From The Guardian: A total of 164 Windrush generation people may have been wrongly removed or detained, according to detailed analysis by the Home Office of almost 12,000 immigration cases.
The home secretary has said he will apologise to 18 Windrush people who the government believes were “most likely to have suffered detriment because their right to be in the UK was not recognised”. The narrowness of the official apology was immediately condemned as worrying by Amnesty.
A review of 11,800 cases identified 18 where the home secretary said he believed his “department is most likely to have acted wrongfully”. Eleven of those 18 voluntarily left the country, some having been served with enforcement papers informing them they had no right to be in the UK; seven of them were detained but subsequently released without being removed.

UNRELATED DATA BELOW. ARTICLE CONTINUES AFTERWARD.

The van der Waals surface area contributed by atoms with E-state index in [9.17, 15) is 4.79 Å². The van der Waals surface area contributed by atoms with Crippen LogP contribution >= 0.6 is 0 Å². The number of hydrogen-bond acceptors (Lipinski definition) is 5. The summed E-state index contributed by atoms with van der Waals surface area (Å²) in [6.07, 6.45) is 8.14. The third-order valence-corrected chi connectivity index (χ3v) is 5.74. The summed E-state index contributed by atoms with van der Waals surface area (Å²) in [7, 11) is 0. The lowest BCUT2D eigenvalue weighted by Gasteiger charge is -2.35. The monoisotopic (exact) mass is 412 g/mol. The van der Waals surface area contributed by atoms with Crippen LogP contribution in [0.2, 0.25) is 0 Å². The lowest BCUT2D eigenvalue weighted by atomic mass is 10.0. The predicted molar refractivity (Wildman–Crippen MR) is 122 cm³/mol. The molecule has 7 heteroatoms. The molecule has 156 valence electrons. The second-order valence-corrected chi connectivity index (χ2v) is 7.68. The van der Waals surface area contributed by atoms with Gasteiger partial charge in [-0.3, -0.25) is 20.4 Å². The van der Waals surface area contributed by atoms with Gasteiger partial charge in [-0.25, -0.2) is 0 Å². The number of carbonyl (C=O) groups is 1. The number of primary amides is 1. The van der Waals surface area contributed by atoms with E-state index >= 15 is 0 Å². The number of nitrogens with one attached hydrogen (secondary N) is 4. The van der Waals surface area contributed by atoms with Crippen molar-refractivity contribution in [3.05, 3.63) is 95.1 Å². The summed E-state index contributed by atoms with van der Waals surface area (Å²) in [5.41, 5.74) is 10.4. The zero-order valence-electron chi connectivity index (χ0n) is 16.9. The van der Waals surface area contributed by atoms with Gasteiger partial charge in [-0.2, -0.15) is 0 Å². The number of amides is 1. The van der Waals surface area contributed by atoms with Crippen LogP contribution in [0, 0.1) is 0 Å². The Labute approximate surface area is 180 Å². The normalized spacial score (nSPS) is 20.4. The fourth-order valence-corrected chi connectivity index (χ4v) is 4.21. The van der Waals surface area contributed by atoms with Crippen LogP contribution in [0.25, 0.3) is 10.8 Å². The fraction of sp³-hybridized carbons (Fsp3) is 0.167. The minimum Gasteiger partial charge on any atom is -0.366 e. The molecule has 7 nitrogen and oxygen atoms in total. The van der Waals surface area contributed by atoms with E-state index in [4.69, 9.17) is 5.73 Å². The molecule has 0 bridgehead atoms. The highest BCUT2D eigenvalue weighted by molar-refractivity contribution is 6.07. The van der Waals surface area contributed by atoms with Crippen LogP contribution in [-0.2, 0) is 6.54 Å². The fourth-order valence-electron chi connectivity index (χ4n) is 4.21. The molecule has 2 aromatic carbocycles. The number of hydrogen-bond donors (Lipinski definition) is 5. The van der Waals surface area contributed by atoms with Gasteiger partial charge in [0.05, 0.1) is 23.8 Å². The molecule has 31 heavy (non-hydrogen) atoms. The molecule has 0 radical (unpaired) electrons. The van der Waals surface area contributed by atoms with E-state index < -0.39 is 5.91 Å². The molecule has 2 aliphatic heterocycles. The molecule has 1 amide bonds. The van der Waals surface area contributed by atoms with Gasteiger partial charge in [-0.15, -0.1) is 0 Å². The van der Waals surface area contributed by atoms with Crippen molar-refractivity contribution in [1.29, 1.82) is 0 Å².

In each of those cases the individual is believed to have come from the Caribbean before 1973 and stayed in Britain permanently but they were unable to prove they were a permanent resident.
However, the Home Office acknowledged that it was looking at 164 cases where people had been either wrongly detained, forcibly removed from the country or mistakenly told they must leave the country. Officials said the precise circumstances in which some of the 164 had been detained or encouraged to leave were not yet known, which they said is why official apologies were only being made to 18 people for the moment.
Anthony Bryan, 60, who spent five weeks in immigration removal centres over the past two years despite having lived in the UK for more than half a century, said he had yet to receive a letter of apology from the home secretary.